A searing memoir offers an astonishing vision of national renewal, says Michael Duggan
My Father Left Me Ireland
By Michael Brendan Dougherty
Sentinel, 240pp, £20/$24
“You leave. I cry.” With these four words, Michael Brendan Dougherty sums up for his father their relationship as he perceived it while growing up. Dougherty was raised by his Irish-American mother in New Jersey. His father was far away in Dublin, a very occasional visitor to American shores. His parents met in London, but had already broken up by the time Michael was born.
Dougherty finds himself inhabiting an “architecture of fatherlessness” in the American suburbs. There was no stigma – at least officially. In fact, he grew up in an atmosphere where there was nothing that he and his peers were obliged to believe. He was raised in a way that “seemed calibrated to make [him] an ex-Catholic”.
His mother, even more so, was living “on the other side of the culture’s liberation”. The upshot of this, Dougherty perceives, was that her struggles and unhappiness in life were held to be her fault, a judgment slipped to her “in secret”, which she in turn accepted and internalised. Her early death is the saddest moment in the book.
But, while moving and thought-provoking, this is not an unhappy book. It is suffused in the glow of a rebuilt bond between father and son. Indeed, his mother’s fervent attachment to Ireland, transmitted to Dougherty throughout his childhood and reawakened in him by the prospect of becoming a parent himself, plays a vital role in the rapprochement.
The book comes in the form of seven letters from son to father. Sacrifice is the dominant theme: the sacrifices once automatically demanded by parenthood, by nationhood, by religion. Inevitably, therefore, Dougherty has a querulous relationship with modern Ireland, where liberation not sacrifice is the watchword.
This “Plastic Paddy” (awful phrase) has stayed loyal to the men of the 1916 Rising, whose motives, actions and states of mind have been remorselessly called into question. Dougherty could, it is true, do more to acknowledge that the blood sacrifice led by Patrick Pearse and his comrades made unwilling victims of innocent Dubliners, including children, who died in the crossfire. But he understands full well how history works in the human psyche: “If we want noble things in life, we will pull those noble things out of our history and experience. If we are cynics, we will see plenty of justification for our cynicism.”
Dougherty has also retained the faith, though he is under no illusions about the failings of “Holy Catholic Ireland”. His father fills him in on a “dark” country with nothing going on, nothing open, poor food, and the Church lording it over everyone. But he is highly sceptical about the new dispensation and “the idea that there is nothing for Ireland to do with fifteen centuries of Christianity but celebrate its destruction”. His observation, made to his father, that “people you knew would be genuinely afraid of receiving Holy Communion unworthily” condenses into 12 words the Ireland that has melted away.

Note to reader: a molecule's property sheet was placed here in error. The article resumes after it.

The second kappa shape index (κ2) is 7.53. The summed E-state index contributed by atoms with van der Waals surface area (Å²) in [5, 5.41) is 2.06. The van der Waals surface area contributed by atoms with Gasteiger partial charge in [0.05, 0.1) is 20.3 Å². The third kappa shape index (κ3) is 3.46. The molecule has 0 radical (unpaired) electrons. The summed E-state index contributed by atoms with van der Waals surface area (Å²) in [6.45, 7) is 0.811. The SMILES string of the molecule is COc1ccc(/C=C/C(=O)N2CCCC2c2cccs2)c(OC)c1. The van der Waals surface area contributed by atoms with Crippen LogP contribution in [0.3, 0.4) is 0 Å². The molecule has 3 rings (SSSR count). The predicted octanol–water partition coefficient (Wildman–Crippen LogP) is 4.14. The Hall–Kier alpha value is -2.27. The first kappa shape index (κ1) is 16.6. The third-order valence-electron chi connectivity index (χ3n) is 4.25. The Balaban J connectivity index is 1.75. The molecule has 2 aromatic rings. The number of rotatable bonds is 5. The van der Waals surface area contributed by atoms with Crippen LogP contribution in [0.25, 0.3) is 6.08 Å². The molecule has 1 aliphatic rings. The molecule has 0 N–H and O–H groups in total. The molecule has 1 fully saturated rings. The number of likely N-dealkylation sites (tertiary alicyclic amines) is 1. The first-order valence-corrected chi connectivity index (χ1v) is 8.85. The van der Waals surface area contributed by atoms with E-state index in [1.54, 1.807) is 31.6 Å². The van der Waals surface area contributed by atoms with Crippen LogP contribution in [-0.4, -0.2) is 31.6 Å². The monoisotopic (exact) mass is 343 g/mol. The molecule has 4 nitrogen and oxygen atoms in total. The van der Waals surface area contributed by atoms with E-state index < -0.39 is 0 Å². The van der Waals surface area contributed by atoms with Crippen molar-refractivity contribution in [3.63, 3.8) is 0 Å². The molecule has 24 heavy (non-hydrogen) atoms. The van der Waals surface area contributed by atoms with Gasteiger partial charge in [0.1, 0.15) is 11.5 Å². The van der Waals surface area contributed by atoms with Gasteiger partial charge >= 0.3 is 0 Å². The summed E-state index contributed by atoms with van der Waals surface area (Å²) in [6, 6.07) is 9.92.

The modern Church does not find much more favour than modern Ireland. Dougherty found it “useless” in the face of his mother’s death. He felt that “in penance, we should be made to pray for my mother, to ask forgiveness for the wrongs we inflicted or allowed”. But, if it had not been for his own frantic efforts to arrange a proper Requiem, the modern Church would have provided a service “anaesthetising us with a feeling of unearned peace”.
Towards the end of My Father Left Me Ireland, there is an extraordinary vision of an Irish resurrection in which the country’s deepest longings – romantic, religious, rebellious – reassert themselves against the works of the schemers now in charge who “erect their glass cages and other monstrosities across the landscape”, for whom a nation is but an administrative unit in which technocrats and wonks can do their work.
Here Dougherty fuses two pieces of writing he had called upon earlier in the book: a letter written by Roger Casement as he awaited execution, and a poem by Patrick Kavanagh. Ireland’s divine knight, Christ, he writes, “will come again, ‘walking from the summer headlands / To his scarecrow cross in the turnip ground’”.
This is the Ireland Dougherty wishes to give to his own children. In doing so, he will teach them the faith and the language and some of the songs, and perhaps invoke the likes of Pearse, Kavanagh and Casement. And he might also introduce them to the historian and nationalist Eoin MacNeill, who carried out heroic labours in uncovering the story of a Gaelic civilisation that waxed as continental Europe waned into its Dark Age.
For many children growing up in Ireland now, though, MacNeill and others like him may be no more than ghosts. But even a ghost can still pose questions and make requests. And, as Dougherty suggests, there is only one way to appease a ghost: “You must do the thing it asks you.”